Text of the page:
THE BLOODY protests in Uzbekistan's Andijan square have exposed the Bush administration's Janus-faced policy on regime change. Recent talk of spreading democracy and bringing freedom to the oppressed sits very uneasily with the ''yes, he is a bastard but he is our bastard" approach, reminiscent of the Cold War, which has guided US relations with Uzbekistan. In this case -- unlike Georgia, Ukraine and Kyrgyzstan -- America's ally of choice is not a pro-democracy revolutionary but a proven despot, the Uzbek leader Islam Karimov. Plagued with political repression and economic disenfranchisement as well as a rise in Islamism, Uzbekistan is a case in point as to why the United States cannot and should not have it both ways.
The most populous republic in Central Asia, Uzbekistan is rich in natural resources and the world's second biggest cotton producer after China. Despite its economic potential, Uzbekistan's growth and living standards are among the lowest in the former Soviet Union. Dominated by Karimov since the republic's independence in 1991, the Uzbek political scene has become increasingly repressive. After strategically aligning himself with the United States in the war against terror and offering an Uzbek military base for US military operations in neighboring Afghanistan, Karimov has used the threat of radical Muslim unrest to justify the persecution and oppression of his political opponents.
No opposition parties are recognized and Karimov's regime has decimated Uzbek civil society: there are practically no independent local NGOs and no freedom of expression or association. Independent media operations have been driven underground and foreign correspondents forced to leave the country. Despite a constitutional ban on censorship, local journalists opposing the regime have been blacklisted. With the media neutered, no one really knows how many people have been killed or wounded in the recent protests. Estimates currently range from a few dozen to several hundred and the UN has called for an independent investigation on last week's violence.
Karimov's persecution of the secular opposition has increasingly pushed ordinary Uzbeks into the arms of radical Islamist groups. The Islamist group with the broadest appeal is Hizb-ut-Tahrir (the Islamic Party of Liberation), which claims to stand for the peaceful overthrow of the Uzbek government and the creation of a caliphate throughout Central Asia. Karimov has branded Hizb-ut-Tahrir a terrorist organization (though it is not on the US State Department List of Foreign Terrorist Organizations) and blames it for bombings and suicide attacks that took place in Tashkent last spring and summer. The recent protests in Andijan were in opposition to the government's indiscriminate arrests on the grounds of membership to Hizb-ut-Tahrir.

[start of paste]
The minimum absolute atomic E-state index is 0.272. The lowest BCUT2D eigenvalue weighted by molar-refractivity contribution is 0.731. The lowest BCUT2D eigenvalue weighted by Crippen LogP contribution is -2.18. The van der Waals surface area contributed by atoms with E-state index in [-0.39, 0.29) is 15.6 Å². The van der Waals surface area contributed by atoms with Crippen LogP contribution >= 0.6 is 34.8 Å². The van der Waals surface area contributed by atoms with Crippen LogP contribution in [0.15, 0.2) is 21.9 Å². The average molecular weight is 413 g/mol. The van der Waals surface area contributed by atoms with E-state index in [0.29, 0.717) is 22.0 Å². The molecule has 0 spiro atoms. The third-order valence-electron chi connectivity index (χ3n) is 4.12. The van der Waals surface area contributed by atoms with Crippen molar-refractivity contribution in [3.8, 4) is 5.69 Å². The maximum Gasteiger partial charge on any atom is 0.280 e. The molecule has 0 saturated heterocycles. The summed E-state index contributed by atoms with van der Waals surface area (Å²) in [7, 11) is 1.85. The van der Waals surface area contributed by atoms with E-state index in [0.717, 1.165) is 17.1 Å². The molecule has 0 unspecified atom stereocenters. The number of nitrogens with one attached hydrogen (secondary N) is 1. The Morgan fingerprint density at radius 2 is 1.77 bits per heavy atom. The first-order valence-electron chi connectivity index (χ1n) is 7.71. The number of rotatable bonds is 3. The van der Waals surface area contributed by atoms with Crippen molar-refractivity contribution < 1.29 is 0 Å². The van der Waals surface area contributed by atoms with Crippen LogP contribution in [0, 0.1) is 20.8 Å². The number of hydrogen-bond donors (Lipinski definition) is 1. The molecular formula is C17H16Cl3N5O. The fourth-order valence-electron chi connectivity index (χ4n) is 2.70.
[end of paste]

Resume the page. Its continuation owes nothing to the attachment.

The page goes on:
Uzbekistan therefore combines political oppression and the rise of Islamism with economic opportunity for rebellion. So far the mix has proved highly volatile. If the United States wants to avoid increased violations of human rights and the possibility of a future Islamist takeover, it must take immediate steps to strengthen civil society in Uzbekistan. Karimov has to be pressured to allow the registration of opposition parties such as ERK (Freedom), BIRLIK (Unity) and OZOD DEHQON (Free Peasants) as well as the registration of truly independent NGOs. The reintroduction of an independent media and guarantees that freedom of conscience, expression and association will be respected are also essential.
But for Karimov to commit to change credibly, all reforms have to be tied to monetary incentives. The United States, as well as international financial institutions, should make aid and loans conditional on tangible reform. This pressure would be most effective if it involved coordinated action from the United States and Russia as well as international political and financial organizations. Action has to be immediate to avert further refugee flows to Kyrgyzstan and other neighboring states that could prove highly destabilizing for the broader region.
According to one of the leading opposition figures, the Free Peasants Party General Secretary Nigora Khidoyatova, a revolution is on the way in Uzbekistan. ''Our revolution will be green," she said, alluding to her peasants' party color and pointing to an orange poster of Ukraine's Victor Yushchenko hanging on her cabinet. Unless the United States effectively pressures President Karimov to strengthen civil society and its fledgling democratic forces, a revolution will sweep Uzbekistan. And once it erupts it may very well be green: Islamist green.
Fotini Christia is a fellow in international and intrastate conflict at the Belfer Center for Science and International Affairs at Harvard University. She served as an elections observer in Uzbekistan.